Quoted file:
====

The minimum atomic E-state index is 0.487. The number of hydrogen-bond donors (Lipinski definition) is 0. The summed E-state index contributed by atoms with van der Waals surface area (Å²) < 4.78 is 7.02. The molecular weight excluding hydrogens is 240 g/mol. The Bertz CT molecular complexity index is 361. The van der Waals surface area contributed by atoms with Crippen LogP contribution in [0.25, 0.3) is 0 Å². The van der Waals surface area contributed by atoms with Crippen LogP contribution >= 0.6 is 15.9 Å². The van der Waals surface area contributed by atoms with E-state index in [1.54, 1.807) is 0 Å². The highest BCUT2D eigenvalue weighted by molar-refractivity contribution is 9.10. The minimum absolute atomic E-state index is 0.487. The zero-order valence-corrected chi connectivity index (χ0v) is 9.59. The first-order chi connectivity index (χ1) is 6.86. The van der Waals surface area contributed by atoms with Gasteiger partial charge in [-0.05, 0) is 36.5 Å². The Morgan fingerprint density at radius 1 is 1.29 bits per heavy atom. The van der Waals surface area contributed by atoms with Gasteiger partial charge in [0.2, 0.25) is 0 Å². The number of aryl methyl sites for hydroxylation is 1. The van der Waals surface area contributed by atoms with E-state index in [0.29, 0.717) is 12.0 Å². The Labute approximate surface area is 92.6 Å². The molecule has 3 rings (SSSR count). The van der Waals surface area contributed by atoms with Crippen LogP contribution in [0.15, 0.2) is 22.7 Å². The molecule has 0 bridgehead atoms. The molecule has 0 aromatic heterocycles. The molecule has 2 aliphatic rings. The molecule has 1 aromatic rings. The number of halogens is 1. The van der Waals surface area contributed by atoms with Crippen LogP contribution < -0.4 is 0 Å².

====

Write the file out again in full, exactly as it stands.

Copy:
The minimum atomic E-state index is 0.487. The number of hydrogen-bond donors (Lipinski definition) is 0. The summed E-state index contributed by atoms with van der Waals surface area (Å²) < 4.78 is 7.02. The molecular weight excluding hydrogens is 240 g/mol. The Bertz CT molecular complexity index is 361. The van der Waals surface area contributed by atoms with Crippen LogP contribution in [0.25, 0.3) is 0 Å². The van der Waals surface area contributed by atoms with Crippen LogP contribution >= 0.6 is 15.9 Å². The van der Waals surface area contributed by atoms with E-state index in [1.54, 1.807) is 0 Å². The highest BCUT2D eigenvalue weighted by molar-refractivity contribution is 9.10. The minimum absolute atomic E-state index is 0.487. The zero-order valence-corrected chi connectivity index (χ0v) is 9.59. The first-order chi connectivity index (χ1) is 6.86. The van der Waals surface area contributed by atoms with Gasteiger partial charge in [-0.05, 0) is 36.5 Å². The Morgan fingerprint density at radius 1 is 1.29 bits per heavy atom. The van der Waals surface area contributed by atoms with Gasteiger partial charge in [0.2, 0.25) is 0 Å². The number of aryl methyl sites for hydroxylation is 1. The van der Waals surface area contributed by atoms with E-state index in [0.29, 0.717) is 12.0 Å². The Labute approximate surface area is 92.6 Å². The molecule has 3 rings (SSSR count). The van der Waals surface area contributed by atoms with Crippen LogP contribution in [0.15, 0.2) is 22.7 Å². The molecule has 0 bridgehead atoms. The molecule has 0 aromatic heterocycles. The molecule has 2 aliphatic rings. The molecule has 1 aromatic rings. The number of halogens is 1. The van der Waals surface area contributed by atoms with Crippen LogP contribution < -0.4 is 0 Å².